News & Events

Legacy Parkway Truck Ban Public Meeting Jan. 16

07 January 2019
On Wednesday, January 16th 7 - 8:30 pm, join FRIENDS and a broad embrace of communities at Foxboro Elementary School (587 Foxboro Drive North Salt Lake) to find out more about what you can do to keep trucks from being allowed on the Legacy Parkway. A panel will be moderated…

Employment Opportunity: Education Coordinator

03 January 2019
FRIENDS of Great Salt Lake Seeking Education & Coordinator    

Weber River Symposium - Confluence 2019 - Tickets Available Now

18 December 2018
Please join the Weber River Partnership for Confluence 2019 - Our Annual Weber River Symposium This is our annual opportunity to come together as stakeholders in the Weber River Watershed and discuss emerging opportunities and challenges, and to learn about successes and accomplishments within the basin during the previous year.…

Salt Lake County Watershed Symposium Presentations Available Online

18 December 2018
If you missed any of the wonderful presentations at the Salt Lake County Watershed Symposium, they are now available online through the following link: Watershed Symposium Presentations

Inland port board opponents raise concerns about the project’s impact on Legacy Parkway truck ban

14 December 2018
By Taylor Stevens, Salt Lake Tribune Concerned about the impact a planned development in Salt Lake City’s westernmost area could have on a truck-free highway in Davis County, a group of community advocates urged the Inland Port Authority Board to support efforts to preserve the road as it is. In…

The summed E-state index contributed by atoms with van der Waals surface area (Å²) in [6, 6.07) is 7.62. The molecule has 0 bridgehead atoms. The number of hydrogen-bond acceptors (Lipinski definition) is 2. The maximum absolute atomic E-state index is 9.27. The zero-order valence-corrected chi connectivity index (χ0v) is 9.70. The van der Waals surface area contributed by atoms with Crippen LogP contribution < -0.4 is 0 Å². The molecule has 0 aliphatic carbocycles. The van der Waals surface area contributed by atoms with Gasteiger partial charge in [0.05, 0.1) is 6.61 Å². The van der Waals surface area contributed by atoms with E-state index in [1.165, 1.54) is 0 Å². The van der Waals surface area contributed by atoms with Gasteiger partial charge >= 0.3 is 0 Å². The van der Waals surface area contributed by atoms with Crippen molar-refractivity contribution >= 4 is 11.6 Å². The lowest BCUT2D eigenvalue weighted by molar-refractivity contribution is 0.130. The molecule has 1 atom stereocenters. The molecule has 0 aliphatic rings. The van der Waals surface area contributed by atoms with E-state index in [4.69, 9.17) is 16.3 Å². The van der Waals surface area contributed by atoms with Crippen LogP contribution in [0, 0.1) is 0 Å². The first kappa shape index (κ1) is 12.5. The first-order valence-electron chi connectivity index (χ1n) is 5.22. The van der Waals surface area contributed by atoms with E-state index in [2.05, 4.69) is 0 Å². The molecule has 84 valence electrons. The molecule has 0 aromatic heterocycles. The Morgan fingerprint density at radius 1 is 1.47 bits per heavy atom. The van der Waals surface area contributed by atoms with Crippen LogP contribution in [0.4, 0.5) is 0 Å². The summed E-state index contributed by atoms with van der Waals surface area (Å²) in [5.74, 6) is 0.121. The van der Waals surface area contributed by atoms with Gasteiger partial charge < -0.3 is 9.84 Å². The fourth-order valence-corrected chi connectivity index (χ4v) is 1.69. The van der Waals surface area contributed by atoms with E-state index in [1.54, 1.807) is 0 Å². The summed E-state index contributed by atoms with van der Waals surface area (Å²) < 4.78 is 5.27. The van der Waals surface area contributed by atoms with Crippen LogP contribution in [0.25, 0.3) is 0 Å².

Gehrke: We shouldn’t squander Legacy Parkway’s special features before we know what we want it to be

12 December 2018
By Robert Gehrke, Salt Lake Tribune The notion behind the Legacy Parkway was for it to be kinder and gentler than the average highway. That’s evident in the noise-dampening asphalt, the 55 mph speed limit, and the bike paths and bridges that run along the road. There are also no…
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Why We Care

  • Somewhere there should be a place for artists and tourists—if no one else is interested—to watch the gulls wheel into a flaming sunset and to ripple their hands in the smooth brine.

    George Dibble, "Deserted Site Remains Tourist Artist Mecca," Salt Lake Tribune, 1961